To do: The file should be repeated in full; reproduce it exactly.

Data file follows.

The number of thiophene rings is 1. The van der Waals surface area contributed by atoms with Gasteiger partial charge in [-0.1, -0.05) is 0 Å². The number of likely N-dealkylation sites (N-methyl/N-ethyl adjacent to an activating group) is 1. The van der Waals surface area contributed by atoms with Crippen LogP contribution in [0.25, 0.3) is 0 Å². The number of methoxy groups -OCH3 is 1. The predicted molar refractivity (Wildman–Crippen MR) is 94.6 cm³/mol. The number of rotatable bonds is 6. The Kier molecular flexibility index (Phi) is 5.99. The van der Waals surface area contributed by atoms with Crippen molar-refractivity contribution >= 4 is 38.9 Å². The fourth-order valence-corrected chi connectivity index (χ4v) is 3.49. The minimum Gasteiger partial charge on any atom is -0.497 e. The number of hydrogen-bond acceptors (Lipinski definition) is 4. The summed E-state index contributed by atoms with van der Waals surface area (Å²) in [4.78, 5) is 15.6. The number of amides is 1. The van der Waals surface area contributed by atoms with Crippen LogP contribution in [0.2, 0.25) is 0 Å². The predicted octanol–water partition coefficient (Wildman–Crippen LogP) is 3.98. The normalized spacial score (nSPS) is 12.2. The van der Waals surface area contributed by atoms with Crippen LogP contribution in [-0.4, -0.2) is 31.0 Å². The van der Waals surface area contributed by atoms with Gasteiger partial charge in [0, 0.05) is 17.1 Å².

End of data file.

The number of thiophene rings is 1. The van der Waals surface area contributed by atoms with Gasteiger partial charge in [-0.1, -0.05) is 0 Å². The number of likely N-dealkylation sites (N-methyl/N-ethyl adjacent to an activating group) is 1. The van der Waals surface area contributed by atoms with Crippen LogP contribution in [0.25, 0.3) is 0 Å². The number of methoxy groups -OCH3 is 1. The predicted molar refractivity (Wildman–Crippen MR) is 94.6 cm³/mol. The number of rotatable bonds is 6. The Kier molecular flexibility index (Phi) is 5.99. The van der Waals surface area contributed by atoms with Crippen molar-refractivity contribution >= 4 is 38.9 Å². The fourth-order valence-corrected chi connectivity index (χ4v) is 3.49. The minimum Gasteiger partial charge on any atom is -0.497 e. The number of hydrogen-bond acceptors (Lipinski definition) is 4. The summed E-state index contributed by atoms with van der Waals surface area (Å²) in [4.78, 5) is 15.6. The number of amides is 1. The van der Waals surface area contributed by atoms with Crippen LogP contribution in [0.2, 0.25) is 0 Å². The predicted octanol–water partition coefficient (Wildman–Crippen LogP) is 3.98. The normalized spacial score (nSPS) is 12.2. The van der Waals surface area contributed by atoms with Crippen LogP contribution in [-0.4, -0.2) is 31.0 Å². The van der Waals surface area contributed by atoms with Gasteiger partial charge in [0, 0.05) is 17.1 Å².